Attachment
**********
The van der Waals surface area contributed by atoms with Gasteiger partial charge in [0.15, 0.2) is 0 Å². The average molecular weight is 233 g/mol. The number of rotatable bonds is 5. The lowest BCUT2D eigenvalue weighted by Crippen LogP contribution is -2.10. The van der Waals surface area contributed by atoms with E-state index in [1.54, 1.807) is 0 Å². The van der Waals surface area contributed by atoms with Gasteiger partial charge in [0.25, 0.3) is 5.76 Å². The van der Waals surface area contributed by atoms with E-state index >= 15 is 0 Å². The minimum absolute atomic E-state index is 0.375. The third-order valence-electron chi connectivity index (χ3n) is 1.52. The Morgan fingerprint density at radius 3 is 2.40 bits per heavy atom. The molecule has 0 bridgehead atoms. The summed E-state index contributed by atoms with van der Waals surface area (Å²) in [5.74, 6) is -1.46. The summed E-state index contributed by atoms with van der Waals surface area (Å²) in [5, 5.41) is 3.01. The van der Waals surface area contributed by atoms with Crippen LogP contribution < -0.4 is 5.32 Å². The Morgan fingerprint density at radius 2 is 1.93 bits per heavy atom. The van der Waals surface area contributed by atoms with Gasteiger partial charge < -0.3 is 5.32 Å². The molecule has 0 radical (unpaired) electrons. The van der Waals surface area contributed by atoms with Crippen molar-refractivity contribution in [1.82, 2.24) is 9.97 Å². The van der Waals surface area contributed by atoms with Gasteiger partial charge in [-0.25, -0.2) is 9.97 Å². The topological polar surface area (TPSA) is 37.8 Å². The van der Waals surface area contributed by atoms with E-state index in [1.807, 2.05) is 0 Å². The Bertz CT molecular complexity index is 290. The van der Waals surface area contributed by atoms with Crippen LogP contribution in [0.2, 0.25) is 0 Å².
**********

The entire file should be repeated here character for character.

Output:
The van der Waals surface area contributed by atoms with Gasteiger partial charge in [0.15, 0.2) is 0 Å². The average molecular weight is 233 g/mol. The number of rotatable bonds is 5. The lowest BCUT2D eigenvalue weighted by Crippen LogP contribution is -2.10. The van der Waals surface area contributed by atoms with E-state index in [1.54, 1.807) is 0 Å². The van der Waals surface area contributed by atoms with Gasteiger partial charge in [0.25, 0.3) is 5.76 Å². The van der Waals surface area contributed by atoms with E-state index >= 15 is 0 Å². The minimum absolute atomic E-state index is 0.375. The third-order valence-electron chi connectivity index (χ3n) is 1.52. The Morgan fingerprint density at radius 3 is 2.40 bits per heavy atom. The molecule has 0 bridgehead atoms. The summed E-state index contributed by atoms with van der Waals surface area (Å²) in [5.74, 6) is -1.46. The summed E-state index contributed by atoms with van der Waals surface area (Å²) in [5, 5.41) is 3.01. The van der Waals surface area contributed by atoms with Crippen LogP contribution < -0.4 is 5.32 Å². The Morgan fingerprint density at radius 2 is 1.93 bits per heavy atom. The van der Waals surface area contributed by atoms with Gasteiger partial charge < -0.3 is 5.32 Å². The molecule has 0 radical (unpaired) electrons. The van der Waals surface area contributed by atoms with Crippen molar-refractivity contribution in [1.82, 2.24) is 9.97 Å². The van der Waals surface area contributed by atoms with Gasteiger partial charge in [-0.25, -0.2) is 9.97 Å². The topological polar surface area (TPSA) is 37.8 Å². The van der Waals surface area contributed by atoms with E-state index in [1.807, 2.05) is 0 Å². The Bertz CT molecular complexity index is 290. The van der Waals surface area contributed by atoms with Crippen LogP contribution in [0.2, 0.25) is 0 Å².